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Exercise and Endo

Exercise and Endo

What would a man know about how endometriosis pain feels to a woman?

Nothing.

But a man could and should know how real and serious it is, and what he can do to help her.

Even as a physical therapist, I was initially oblivious to the pain endometriosis inflicts upon a woman. It wasn’t until Dr. Seckin approached me about writing how a proper exercise routine can benefit those living with endometriosis that my eyes were opened to this horrific disease. Now, I hope to use my expertise and training to share with you today and in future issues of The Blossom how important exercise can be to managing the pain.

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I graduated from the University of Central Florida in 2004 with my master’s in physical therapy, and in 2013 I earned my doctorate in physical therapy from the University of Montana. I have earned specialized certifications in The Mulligan Concept, trigger point dry needling, and Orthopedic Manual Therapy. I opened my own practice in New York City this year after becoming frustrated while working in “therapy mills,” where my time spent with patients was dictated by company quotas and in-network insurance, which ultimately affected patients’ results. I knew my patients deserved much better than the traditional healthcare model would allow. My practice focuses on developing personal relationships with clients to better understand their needs, problems, and goals. We work one on one in the comfort of my clients’ homes or offices for comfortable, personalized sessions. I develop customized rehab and fitness programs and perform manual therapy “hands-on” techniques to progress my clients toward their personal goals in a faster and more complete manner.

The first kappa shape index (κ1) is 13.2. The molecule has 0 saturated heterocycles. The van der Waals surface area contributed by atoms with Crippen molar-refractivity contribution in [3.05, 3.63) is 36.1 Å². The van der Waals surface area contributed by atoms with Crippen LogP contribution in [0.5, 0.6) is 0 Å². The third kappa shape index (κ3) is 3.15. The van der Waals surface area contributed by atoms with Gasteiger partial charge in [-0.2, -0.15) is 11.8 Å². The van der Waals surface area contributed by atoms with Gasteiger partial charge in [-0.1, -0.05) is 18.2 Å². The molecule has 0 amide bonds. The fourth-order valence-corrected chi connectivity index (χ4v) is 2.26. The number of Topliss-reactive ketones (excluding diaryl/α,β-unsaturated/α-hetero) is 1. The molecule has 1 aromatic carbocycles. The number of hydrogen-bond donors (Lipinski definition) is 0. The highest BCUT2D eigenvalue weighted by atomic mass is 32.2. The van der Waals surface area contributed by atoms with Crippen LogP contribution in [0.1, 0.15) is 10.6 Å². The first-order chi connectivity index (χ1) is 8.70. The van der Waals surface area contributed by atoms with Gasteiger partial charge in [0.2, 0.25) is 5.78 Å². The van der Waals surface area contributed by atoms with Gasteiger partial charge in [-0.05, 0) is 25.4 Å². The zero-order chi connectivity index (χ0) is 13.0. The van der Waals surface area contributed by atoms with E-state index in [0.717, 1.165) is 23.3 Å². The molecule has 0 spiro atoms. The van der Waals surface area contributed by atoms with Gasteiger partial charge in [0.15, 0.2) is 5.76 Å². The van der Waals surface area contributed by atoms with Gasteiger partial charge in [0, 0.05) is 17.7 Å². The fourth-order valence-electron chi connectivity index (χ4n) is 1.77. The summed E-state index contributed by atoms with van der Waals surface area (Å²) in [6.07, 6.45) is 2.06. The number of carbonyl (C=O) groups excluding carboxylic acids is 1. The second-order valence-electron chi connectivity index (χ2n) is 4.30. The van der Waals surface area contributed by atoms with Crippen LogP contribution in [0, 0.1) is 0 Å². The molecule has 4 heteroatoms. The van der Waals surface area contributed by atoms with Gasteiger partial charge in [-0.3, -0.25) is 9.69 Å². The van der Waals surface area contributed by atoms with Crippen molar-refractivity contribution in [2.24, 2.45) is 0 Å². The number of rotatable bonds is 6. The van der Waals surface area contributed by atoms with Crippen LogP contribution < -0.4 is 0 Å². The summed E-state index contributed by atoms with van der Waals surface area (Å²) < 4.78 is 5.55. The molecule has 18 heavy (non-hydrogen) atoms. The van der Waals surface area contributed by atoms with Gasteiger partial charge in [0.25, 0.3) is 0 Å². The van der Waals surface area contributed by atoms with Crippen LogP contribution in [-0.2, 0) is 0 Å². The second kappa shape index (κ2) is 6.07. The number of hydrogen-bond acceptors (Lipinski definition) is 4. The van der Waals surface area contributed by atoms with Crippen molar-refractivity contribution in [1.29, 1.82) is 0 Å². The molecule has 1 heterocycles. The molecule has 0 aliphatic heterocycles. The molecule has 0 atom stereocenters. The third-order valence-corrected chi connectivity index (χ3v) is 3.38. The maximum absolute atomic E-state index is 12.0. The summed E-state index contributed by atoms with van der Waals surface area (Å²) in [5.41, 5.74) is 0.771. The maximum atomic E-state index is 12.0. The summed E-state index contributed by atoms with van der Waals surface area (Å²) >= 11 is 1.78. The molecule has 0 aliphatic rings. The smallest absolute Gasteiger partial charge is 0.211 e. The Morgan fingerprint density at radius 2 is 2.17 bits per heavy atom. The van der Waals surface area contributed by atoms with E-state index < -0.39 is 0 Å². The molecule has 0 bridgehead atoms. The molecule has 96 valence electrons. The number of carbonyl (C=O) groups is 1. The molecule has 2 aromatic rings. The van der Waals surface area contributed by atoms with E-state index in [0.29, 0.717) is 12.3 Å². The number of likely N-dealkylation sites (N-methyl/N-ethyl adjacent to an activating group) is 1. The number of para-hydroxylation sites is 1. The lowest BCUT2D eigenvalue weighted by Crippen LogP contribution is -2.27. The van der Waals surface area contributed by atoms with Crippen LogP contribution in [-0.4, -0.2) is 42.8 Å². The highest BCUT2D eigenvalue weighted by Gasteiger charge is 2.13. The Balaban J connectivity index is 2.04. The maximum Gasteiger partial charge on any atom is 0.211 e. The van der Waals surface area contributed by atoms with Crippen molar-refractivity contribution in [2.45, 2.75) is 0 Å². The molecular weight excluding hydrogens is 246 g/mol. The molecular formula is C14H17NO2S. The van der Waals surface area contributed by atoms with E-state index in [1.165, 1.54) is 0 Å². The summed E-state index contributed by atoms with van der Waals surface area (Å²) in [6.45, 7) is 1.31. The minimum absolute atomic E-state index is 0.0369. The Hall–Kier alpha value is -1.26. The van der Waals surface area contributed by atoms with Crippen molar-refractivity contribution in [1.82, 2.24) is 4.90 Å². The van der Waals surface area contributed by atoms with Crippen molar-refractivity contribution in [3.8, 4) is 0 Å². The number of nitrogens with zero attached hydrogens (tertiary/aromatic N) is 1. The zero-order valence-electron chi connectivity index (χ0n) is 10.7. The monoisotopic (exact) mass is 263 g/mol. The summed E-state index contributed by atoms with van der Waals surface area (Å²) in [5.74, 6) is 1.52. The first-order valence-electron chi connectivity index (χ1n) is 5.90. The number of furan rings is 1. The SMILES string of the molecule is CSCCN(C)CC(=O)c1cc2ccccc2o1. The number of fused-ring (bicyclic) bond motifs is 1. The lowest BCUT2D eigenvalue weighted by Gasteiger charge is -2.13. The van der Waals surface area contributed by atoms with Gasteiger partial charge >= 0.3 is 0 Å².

To better serve clients who have endometriosis, I needed to gain a deeper understanding of the disease and what women feel and experience. I initially consulted drseckin dot com and Womenshealth.gov, which answered many of my questions. I was shocked to learn that there are more than 200,000 new endometriosis cases diagnosed every year, and women between the ages of six and 60 are affected with pain that can be chronic and even lifelong. Thinking of all the women in my life, it became personal.

To further my understanding of the disease, I attended “Endometriosis: What Physical Therapists Need to Know” presented by Michelle Lyons, PT. Ms. Lyons made me realize that in my 14 years as a physical therapist, I have been providing solutions to patients who are suffering from similar issues as those who have endometriosis, including:

Dr. Jim Palmer will be speaking Sunday, March 10th at Patient Day
  • Stress and anxiety
  • Both new and chronic pain
  • Fatigue
  • Opioid dependence
  • Difficulty sleeping
  • Body image and weight control
  • Gaining control over one’s life

Yes, I can treat all of these! Your life does not have to be defined by the “pain and torture” that endometriosis has made you accustomed to.

My goal with the articles I will write for The Blossom is to introduce you to how you can exercise safely and improve your daily life. I will write about yoga, running, HIIT (high-intensity interval training), and weight training. I will answer your questions, welcome your feedback, and accept your suggestions for future writings or speaking. Most of all, I look forward to partnering with you to help you gain control over the pain and injury you are suffering with and help you reclaim your life. I hope to see you all at Patient Awareness Day - Healthy Mind and Happy Pelvis: Living Your Best Life with Endo on March 10, 2019, at Lenox Hill Hospital in NYC.

Yours in better health,

Dr. Jim Palmer, PT, DPT, CMP, COMT

Palmer Concierge Physical Therapy

JimPalmerPT@gmail.com